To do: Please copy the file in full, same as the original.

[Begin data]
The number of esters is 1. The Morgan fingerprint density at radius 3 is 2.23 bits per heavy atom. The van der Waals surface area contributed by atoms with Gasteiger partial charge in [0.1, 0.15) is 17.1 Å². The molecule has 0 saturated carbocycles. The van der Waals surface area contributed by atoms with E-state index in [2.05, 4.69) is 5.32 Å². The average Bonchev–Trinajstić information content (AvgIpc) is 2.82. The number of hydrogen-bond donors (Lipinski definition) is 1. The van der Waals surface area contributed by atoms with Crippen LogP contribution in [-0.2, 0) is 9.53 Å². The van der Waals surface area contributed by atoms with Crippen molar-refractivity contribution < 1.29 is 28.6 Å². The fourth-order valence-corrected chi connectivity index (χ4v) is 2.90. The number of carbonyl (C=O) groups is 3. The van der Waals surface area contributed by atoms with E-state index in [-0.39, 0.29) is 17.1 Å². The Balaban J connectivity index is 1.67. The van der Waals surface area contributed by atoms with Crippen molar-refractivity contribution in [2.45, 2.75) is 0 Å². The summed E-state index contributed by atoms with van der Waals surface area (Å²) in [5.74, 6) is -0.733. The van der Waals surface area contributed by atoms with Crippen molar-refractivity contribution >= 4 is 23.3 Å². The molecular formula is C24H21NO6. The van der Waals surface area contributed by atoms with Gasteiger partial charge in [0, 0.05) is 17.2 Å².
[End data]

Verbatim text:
The number of esters is 1. The Morgan fingerprint density at radius 3 is 2.23 bits per heavy atom. The van der Waals surface area contributed by atoms with Gasteiger partial charge in [0.1, 0.15) is 17.1 Å². The molecule has 0 saturated carbocycles. The van der Waals surface area contributed by atoms with E-state index in [2.05, 4.69) is 5.32 Å². The average Bonchev–Trinajstić information content (AvgIpc) is 2.82. The number of hydrogen-bond donors (Lipinski definition) is 1. The van der Waals surface area contributed by atoms with Crippen LogP contribution in [-0.2, 0) is 9.53 Å². The van der Waals surface area contributed by atoms with Crippen molar-refractivity contribution < 1.29 is 28.6 Å². The fourth-order valence-corrected chi connectivity index (χ4v) is 2.90. The number of carbonyl (C=O) groups is 3. The van der Waals surface area contributed by atoms with E-state index in [-0.39, 0.29) is 17.1 Å². The Balaban J connectivity index is 1.67. The van der Waals surface area contributed by atoms with Crippen molar-refractivity contribution in [2.45, 2.75) is 0 Å². The summed E-state index contributed by atoms with van der Waals surface area (Å²) in [5.74, 6) is -0.733. The van der Waals surface area contributed by atoms with Crippen molar-refractivity contribution >= 4 is 23.3 Å². The molecular formula is C24H21NO6. The van der Waals surface area contributed by atoms with Gasteiger partial charge in [0, 0.05) is 17.2 Å².